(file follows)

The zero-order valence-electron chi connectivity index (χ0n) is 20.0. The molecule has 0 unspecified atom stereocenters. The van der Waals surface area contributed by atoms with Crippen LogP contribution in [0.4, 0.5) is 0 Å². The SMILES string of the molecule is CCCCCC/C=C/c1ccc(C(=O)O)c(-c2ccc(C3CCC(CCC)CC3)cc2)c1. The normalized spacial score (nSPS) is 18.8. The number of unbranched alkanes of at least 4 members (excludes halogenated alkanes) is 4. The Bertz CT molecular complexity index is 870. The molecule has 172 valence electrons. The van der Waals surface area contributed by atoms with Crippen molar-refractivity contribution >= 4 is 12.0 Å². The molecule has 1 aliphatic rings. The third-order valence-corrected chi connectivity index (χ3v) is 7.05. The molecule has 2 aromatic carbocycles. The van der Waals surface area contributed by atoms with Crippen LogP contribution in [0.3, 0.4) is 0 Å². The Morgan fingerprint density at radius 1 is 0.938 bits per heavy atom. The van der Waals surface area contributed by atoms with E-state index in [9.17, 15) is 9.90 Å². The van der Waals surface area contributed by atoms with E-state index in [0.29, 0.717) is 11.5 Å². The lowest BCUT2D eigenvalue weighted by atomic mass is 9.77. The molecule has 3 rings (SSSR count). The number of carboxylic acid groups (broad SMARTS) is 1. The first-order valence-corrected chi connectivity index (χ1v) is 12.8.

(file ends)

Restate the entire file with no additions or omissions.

The zero-order valence-electron chi connectivity index (χ0n) is 20.0. The molecule has 0 unspecified atom stereocenters. The van der Waals surface area contributed by atoms with Crippen LogP contribution in [0.4, 0.5) is 0 Å². The SMILES string of the molecule is CCCCCC/C=C/c1ccc(C(=O)O)c(-c2ccc(C3CCC(CCC)CC3)cc2)c1. The normalized spacial score (nSPS) is 18.8. The number of unbranched alkanes of at least 4 members (excludes halogenated alkanes) is 4. The Bertz CT molecular complexity index is 870. The molecule has 172 valence electrons. The van der Waals surface area contributed by atoms with Crippen molar-refractivity contribution >= 4 is 12.0 Å². The molecule has 1 aliphatic rings. The third-order valence-corrected chi connectivity index (χ3v) is 7.05. The molecule has 2 aromatic carbocycles. The van der Waals surface area contributed by atoms with Crippen LogP contribution in [0.3, 0.4) is 0 Å². The Morgan fingerprint density at radius 1 is 0.938 bits per heavy atom. The van der Waals surface area contributed by atoms with E-state index in [9.17, 15) is 9.90 Å². The van der Waals surface area contributed by atoms with E-state index in [0.29, 0.717) is 11.5 Å². The lowest BCUT2D eigenvalue weighted by atomic mass is 9.77. The molecule has 3 rings (SSSR count). The number of carboxylic acid groups (broad SMARTS) is 1. The first-order valence-corrected chi connectivity index (χ1v) is 12.8.